You probably haven't heard of The Dawson Bros. They're a trio of comedy writers (brothers Steve and Andrew Dawson, joined by friend Tim Inman) who have been contributing material to various TV comedies over the years—from That Mitchell & Webb Look and The Peter Serafinowicz Show, to The Friday Night Project and Balls Of Steel. They've also written for the UK strand of website Funny Or Die, which feels like the closest thing to their recent BBC commission Dawson Bros. Funtime.
It's a sketch show pilot, commissioned by BBC Three as part of their "Feed My Funny" web strand, targeting the fertile and increasingly popular sub-culture of the internet and gaming. And it's very funny. In fact, it's so amusing I hope a full series is made for TV broadcast immediately. Funtime is the funniest sketch show I've seen in years, with far more hits than misses (a genuine rarity in the genre), and would be an instant hit if it wasn't tucked away online. I only stumbled upon the show thanks to a link on my Twitter feed (which I duly re-tweeted with enthusiasm), but perhaps that's exactly where the show's core audience of tech-savvy geeks will find it. I hope so.
As I said, the targets of Funtime are almost exclusively focused on the internet and gaming culture. There's an iPad advert opening the tablet up to the equine market, a tour guide offering excursions via the internet, a very funny "Movie Piracy Awards" show (Megaupload was part of the "in memoriam"), a spoof of Sherlock where Holmes is debilitated by the amount of deductions he makes that are visualized as floating text, a version of Twilight with an Egyptian mummy as an unlikely love interest, a parody of motion-sensor games consoles, a very funny sketch about internet pornography going social and embarrassing its users, and a bravura music video about stalking girls through Facebook (that owes something to the work of Saturday Night Live's Andy Samberg). You can take a look at some highlights for yourself:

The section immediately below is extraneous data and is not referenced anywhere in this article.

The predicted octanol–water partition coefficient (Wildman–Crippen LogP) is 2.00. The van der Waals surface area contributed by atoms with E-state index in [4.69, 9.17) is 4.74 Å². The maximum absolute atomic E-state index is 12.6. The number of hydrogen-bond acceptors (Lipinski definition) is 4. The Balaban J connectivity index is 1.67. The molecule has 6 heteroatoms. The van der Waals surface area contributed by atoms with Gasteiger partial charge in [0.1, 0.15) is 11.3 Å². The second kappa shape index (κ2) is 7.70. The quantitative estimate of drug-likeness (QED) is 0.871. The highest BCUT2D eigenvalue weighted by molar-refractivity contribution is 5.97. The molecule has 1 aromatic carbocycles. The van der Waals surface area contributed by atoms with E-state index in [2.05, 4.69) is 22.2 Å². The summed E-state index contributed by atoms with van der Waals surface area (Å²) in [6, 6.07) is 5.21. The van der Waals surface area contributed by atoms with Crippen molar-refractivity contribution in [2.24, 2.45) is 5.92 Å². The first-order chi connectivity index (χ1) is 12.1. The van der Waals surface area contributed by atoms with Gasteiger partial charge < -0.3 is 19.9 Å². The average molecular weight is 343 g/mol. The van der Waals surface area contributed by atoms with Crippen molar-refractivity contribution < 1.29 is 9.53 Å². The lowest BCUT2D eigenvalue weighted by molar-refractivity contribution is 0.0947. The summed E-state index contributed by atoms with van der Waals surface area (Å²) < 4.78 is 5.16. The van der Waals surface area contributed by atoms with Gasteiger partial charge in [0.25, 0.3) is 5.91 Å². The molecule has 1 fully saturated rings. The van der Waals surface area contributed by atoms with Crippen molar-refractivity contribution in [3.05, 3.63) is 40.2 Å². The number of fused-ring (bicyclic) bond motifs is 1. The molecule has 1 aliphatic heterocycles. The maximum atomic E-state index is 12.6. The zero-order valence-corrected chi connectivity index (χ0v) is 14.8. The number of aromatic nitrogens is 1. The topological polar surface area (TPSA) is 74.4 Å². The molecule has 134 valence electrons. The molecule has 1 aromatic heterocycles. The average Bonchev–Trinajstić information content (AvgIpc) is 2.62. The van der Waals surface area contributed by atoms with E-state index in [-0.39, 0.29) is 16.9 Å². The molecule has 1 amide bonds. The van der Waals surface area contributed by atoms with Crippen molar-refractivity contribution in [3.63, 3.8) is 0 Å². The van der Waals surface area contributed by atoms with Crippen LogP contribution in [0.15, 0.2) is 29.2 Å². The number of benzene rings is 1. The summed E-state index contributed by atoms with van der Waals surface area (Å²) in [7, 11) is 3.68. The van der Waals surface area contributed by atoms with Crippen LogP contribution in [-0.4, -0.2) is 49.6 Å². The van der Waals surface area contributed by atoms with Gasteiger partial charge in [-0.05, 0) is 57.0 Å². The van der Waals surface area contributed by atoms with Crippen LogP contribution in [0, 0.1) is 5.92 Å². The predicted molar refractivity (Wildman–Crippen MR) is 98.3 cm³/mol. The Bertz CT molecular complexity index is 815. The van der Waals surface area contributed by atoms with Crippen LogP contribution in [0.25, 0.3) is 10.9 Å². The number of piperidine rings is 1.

If you're giggling already, you need to watch this show on the BBC's iPlayer immediately. It's definitely precise in its target (under-34s who love technology and marinade themselves in pop-culture), but that's no bad thing. It knows its audience, which is great, and if you're part of the demographic it's aiming for you should enjoy this. The sketches are brilliantly paced, the performances from the cast of unknowns were great (take a bow Chris Kendall, Cariad Lloyd, Jenny Bede, and Mike Wozniak), the laughs come thick and fast, and even its most obvious jokes/ideas add something unexpected to make them palatable.
My only concern is that a full series wouldn't quite go the distance, because this pilot scratches a lot of immediate itches. I have to wonder if a third, fourth and fifth episode would be as hilarious, once the Dawson Bros have offloaded most of their best ideas and have to start finding targets that are a little more unexpected. But as pilots designed to grab people's attentions go, Funtime is an unquestionable success. A half-hour of almost non-stop laughter, if you're attuned to its geeky sensibility, topped off with a voiceover from Peter Serafinowicz himself—whose own comedy style this show definitely compliments.